April 1: April fools day, no good practical jokes this year.....in all seriousness things are progressing slowly but steadily with my blood factors. General health is also improving and strength is gradually returning. Hey, I can even get both fights of stairs in the house before really being out of breath!
April 2-30: Things have been going really well the last few weeks, strength is still returning and it is hopeful that it is going to be permanent instead of just recovering to be treated again ((:-)..... We have been busy trying to get things done around the house that have been put off for the last year etc. We did take time out to take a small vacation to Finger Lakes, Missouri and Little Sahara, Oklahoma to put some mile on our ATVs. It was a slow paced trip as I would get tired quite easily, it's amazing how much physical activity is associated with FUN! I caught some type of stomach bug on the 28th that incapacitated me until the 30th.
May 1: The BIG test day; yep, had the bone marrow test today and now it is a waiting game for the week. All of the results should be in by next Monday the 8th. We are hoping for and expecting nothing but positive results so we can get back to a more normal lifestyle.
May 4th: Great news, all of the test results are in and they have all come back clean. I have to continue to monitor with bloodwork and checkups, but all appears very positive at this point. Next evaluation is June 12th. I now can return to work on Monday May 8th in a part time capacity.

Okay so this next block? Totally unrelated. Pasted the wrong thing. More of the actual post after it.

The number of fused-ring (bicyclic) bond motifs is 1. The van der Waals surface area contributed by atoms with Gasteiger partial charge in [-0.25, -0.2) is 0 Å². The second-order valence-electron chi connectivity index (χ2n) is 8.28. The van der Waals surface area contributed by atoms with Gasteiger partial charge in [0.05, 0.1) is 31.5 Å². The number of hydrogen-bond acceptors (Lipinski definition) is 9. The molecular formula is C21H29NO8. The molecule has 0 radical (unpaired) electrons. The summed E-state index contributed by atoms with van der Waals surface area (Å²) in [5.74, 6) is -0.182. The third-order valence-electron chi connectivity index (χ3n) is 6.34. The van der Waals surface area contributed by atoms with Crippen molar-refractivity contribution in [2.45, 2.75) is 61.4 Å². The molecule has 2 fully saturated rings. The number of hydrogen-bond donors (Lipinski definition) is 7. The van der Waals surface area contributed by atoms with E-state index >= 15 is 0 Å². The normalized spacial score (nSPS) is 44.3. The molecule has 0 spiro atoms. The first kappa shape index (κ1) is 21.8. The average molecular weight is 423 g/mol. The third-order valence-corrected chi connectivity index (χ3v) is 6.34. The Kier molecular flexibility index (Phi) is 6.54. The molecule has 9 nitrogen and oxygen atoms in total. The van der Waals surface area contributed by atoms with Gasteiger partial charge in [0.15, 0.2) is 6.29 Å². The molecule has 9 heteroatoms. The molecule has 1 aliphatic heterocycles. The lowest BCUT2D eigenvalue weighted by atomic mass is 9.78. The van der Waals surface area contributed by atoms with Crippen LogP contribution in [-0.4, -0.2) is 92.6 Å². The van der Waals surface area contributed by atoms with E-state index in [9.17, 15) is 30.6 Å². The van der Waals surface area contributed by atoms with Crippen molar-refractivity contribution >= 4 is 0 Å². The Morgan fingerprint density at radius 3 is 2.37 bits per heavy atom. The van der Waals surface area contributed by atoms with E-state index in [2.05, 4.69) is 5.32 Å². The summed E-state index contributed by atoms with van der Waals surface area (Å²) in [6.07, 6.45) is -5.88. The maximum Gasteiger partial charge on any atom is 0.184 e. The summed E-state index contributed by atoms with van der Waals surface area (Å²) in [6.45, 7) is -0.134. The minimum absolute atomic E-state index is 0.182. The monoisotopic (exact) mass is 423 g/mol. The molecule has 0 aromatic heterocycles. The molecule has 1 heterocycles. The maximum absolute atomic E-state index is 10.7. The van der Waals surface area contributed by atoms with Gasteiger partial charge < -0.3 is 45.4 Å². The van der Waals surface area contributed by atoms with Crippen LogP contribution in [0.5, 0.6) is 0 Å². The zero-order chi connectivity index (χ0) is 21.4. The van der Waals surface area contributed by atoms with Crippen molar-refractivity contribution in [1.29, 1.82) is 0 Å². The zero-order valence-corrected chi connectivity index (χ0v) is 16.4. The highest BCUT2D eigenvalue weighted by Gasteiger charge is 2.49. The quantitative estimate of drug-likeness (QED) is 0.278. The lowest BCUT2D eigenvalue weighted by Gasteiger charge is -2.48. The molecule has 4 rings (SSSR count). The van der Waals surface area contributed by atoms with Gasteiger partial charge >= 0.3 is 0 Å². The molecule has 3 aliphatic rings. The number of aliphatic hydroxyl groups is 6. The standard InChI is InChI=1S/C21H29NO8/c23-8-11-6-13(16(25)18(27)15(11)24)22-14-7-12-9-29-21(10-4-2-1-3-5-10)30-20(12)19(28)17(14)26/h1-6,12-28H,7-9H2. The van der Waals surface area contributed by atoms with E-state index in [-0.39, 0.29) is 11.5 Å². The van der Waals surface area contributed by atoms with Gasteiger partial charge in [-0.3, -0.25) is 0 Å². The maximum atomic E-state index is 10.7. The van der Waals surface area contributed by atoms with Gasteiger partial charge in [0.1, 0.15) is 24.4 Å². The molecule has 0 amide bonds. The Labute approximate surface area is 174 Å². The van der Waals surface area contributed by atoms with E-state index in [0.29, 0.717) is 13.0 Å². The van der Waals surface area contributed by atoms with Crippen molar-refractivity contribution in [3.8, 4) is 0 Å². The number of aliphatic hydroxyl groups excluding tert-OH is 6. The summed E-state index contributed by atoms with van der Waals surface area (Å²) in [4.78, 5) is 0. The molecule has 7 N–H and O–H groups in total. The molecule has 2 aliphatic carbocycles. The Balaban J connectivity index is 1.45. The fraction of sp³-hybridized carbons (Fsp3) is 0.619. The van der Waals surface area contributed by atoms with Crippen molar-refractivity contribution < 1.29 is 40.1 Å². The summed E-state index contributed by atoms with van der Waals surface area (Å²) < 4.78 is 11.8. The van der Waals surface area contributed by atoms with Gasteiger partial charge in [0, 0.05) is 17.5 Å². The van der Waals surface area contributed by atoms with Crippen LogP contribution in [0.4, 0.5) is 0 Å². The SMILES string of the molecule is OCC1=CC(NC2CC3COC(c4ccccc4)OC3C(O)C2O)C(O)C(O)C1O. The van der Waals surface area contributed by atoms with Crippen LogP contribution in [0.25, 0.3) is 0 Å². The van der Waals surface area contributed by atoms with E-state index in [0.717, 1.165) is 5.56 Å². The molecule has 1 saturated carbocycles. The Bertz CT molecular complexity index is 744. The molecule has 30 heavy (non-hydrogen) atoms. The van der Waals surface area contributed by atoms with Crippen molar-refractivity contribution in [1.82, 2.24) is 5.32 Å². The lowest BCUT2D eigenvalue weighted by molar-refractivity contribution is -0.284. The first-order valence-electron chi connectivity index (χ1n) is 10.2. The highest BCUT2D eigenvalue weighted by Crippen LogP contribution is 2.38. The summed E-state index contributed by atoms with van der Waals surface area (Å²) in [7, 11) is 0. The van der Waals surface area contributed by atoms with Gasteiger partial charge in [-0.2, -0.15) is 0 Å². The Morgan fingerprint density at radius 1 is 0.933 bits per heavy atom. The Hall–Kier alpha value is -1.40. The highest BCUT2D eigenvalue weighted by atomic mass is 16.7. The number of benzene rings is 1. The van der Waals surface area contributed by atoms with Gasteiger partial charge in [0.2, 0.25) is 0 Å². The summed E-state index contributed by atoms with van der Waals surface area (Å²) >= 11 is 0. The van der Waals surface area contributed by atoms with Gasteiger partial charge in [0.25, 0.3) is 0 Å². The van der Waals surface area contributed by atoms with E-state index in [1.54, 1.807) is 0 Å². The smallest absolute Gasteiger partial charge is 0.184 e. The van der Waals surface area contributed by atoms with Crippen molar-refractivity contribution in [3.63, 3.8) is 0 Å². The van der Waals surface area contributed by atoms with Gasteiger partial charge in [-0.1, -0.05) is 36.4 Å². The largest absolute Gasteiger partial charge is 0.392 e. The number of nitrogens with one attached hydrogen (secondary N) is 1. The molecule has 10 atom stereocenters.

May 8th: Returned to work today with a half day schedule. Feels good to be back.
June 12th: Back to work Full-Time. The medical checkup went well, and I am feeling rather good. My strength is returning gradually day by day.
July 25th: Another good check-up steady as we go...((:-)..
November 22: What great Thanksging News, My Bone Marrow
results just came back and they are 100% CLEAN. This is the thrid
consecutive Bone Marrow Test that has been clean. Each new Clean
test improves the overall prognosis for long term success.
Basically I'm (as Brad Allgood calls it, "The boy in the bubble") but hey, I got MILK!
I would love to have each of you visit but, during the weeks of CHEMO I have to keep away from other people and their germs. These are probably the most critical times in my life for being exposed to external factors, i.e. germs. External visitors are limited to family and very few others due to the carry of bacteria, virus infections etc.
DID YOU KNOW ?
People who have recently gotten MMR and Polio shots (or any other live virus vaccines or people with colds, flu, etc.) should stay away from Chemotherapy Patients for at least 6 weeks !!!
Just drop me an e-mail to my home e-mail or to my work address e-mail and I will respond as long as I am able to get up and around.
If you would like to reach other members of my family you can do so
by using the following links:
Bob Rion (home e-mail)
Bob Rion (work e-mail)